Update 2019-12-14: Sugar Creek, Gornto Road, after Valdosta record sewage spill 2019-12-12.
Finally, some testing data from the City of Valdosta, which indicates Sugar Creek yesterday was pretty dirty at Gornto Road, but the Withlacoochee River was not yet dirty at US 84, after Valdosta’s worst-ever sewage spill.
Thanks to Valdosta City Manager Mark Barber for sending this data after I visited him in his office this afternoon. He also explained why we found no E. coli Wednesday at Knights Ferry, Nankin, or State Line: the sewage is moving very slowly due to low creek and river levels.
Received 6:44 PM, December 13, 2019:
Good Evening Mr. Quarterman,
Please see below the test results that were received today from the sampling Thursday afternoon.
L. Mark Barber
City of Valdosta
P.O. Box 1125
216 E. Central Ave.
Valdosta, Ga. 31603
What he forwarded came from Environmental Manager Scott Fowler, to Valdosta Utilities Director Darryl Muse, to Mark Barber. I’ve quoted just the substantive part below:
St. Augustine (Above) = 555/100 ml
Gornto (Below) = 1,745/100 ml
HWY 84 = 40/100 ml
Reporting on this spill is controlled by Valdosta’s National Pollutant Discharge Elimination System (NPDES) permit for its Withlacoochee Wastewater Treatment Plant (WWTP), since this sewage was supposed to go to the WWTP. That permit requires Valdosta to do water quality monitoring at a point upstream (above) and a point downstream (below) from the spill.
So Sugar Creek is already pretty dirty at its unmarked crossing under St. Augustine Road just northwest of Hightower Circle, at about 30.836949, -83.315488. According to Georgia Adopt-A-Stream (AAS)’s Bacterial Monitoring instructions: “E. coli counts (cfu/100ml) that exceed 235 cfu/100 ml are considered “high” and should be closely monitored,…”
Sugar Creek was even more dirty at the Earl Wetherington Foot Bridge, at about 30.859734, -83.317029. AAS continues: “but when counts exceed the 1000 cfu/100 ml threshold, they warrant special action.”
The Withlacoochee River was not very dirty Thursday at US 84, which is at the lower left corner of the map below. So the sewage apparently hadn’t reached that far by yesterday.
Sugar Creek to U.S. 84 on the WWALS Withlacoochee and Little River Water Trail (WLRWT) map.
City Hall is where it says Valdosta towards the lower right.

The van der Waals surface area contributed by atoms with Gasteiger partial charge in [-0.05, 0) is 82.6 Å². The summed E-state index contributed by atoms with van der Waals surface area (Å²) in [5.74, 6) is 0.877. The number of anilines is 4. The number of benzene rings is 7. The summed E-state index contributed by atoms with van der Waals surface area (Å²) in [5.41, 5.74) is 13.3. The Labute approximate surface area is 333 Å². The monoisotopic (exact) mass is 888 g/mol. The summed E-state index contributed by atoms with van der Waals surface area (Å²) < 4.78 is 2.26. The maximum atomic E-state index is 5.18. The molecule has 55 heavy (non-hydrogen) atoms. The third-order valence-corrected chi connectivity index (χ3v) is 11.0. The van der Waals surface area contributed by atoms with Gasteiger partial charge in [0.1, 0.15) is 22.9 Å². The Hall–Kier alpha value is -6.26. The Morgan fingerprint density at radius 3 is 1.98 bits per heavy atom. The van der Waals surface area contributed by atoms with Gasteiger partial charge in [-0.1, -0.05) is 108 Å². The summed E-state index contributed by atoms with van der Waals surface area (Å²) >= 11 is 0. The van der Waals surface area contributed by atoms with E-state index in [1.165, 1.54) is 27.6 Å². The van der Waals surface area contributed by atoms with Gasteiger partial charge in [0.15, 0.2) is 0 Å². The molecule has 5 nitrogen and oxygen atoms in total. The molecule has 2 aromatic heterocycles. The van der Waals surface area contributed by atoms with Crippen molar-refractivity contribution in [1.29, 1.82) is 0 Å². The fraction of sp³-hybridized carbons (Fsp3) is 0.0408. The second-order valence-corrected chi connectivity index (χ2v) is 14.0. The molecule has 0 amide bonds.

The Gornto Road bridge over Sugar Creek is highlighted towards top center.
The spill site is marked by the yellow diamond upstream (southwards) on Sugar Creek.
Valdosta also does monthly water quality monitoring on the Withlacoochee River at US 41 (above Sugar Creek) and at GA 133 (St. Augustine Road), which is between Sugar Creek and US 84. If they tested those locations yesterday, they did not include those results in what they sent. I will inquire.
I also asked for all of Valdosta’s water quality testing results since the spill. I hope they were testing before yesterday. I will inquire about that, too.
Why Valdosta picked Gornto Road as the “below” site for testing after this spill is unclear. The first bridge downstream from the spill site is on Baytree Road. There was not even a caution sign on Baytree Road today.
There was a City of Valdosta Caution sign at Troupville Boat Ramp. Which is a bit puzzling, because that’s on the Little River, upstream from its Confluence with the Withlacoochee River, and thus not downstream from the spill site. However, boaters putting in at Troupville Boat Ramp quickly reach the Withlacoochee River downstream.
Nonetheless, Wednesday when I visited Knights Ferry Boat Ramp, Nankin Boat Ramp, and State Line Boat Ramp, all downstream on the Withlacoochee River from Troupville Boat Ramp, I saw no City of Valdosta Caution signs. When I mentioned this to Mark Barber, he seemed to agree that the City would put signs there as the sewage approaches.
Tomorrow: some more WWALS testing results.
Remember, testing costs money for Petrifilms ($6 each bacterial test) and other supplies. You can help by donating to the WWALS water quality testing program.
The photographs here are by John S. Quarterman, Friday, December 13, 2019, for WWALS Watershed Coalition, Inc.; there are a few more on the WWALS website.
-jsq, John S. Quarterman, Suwannee RIVERKEEPER®
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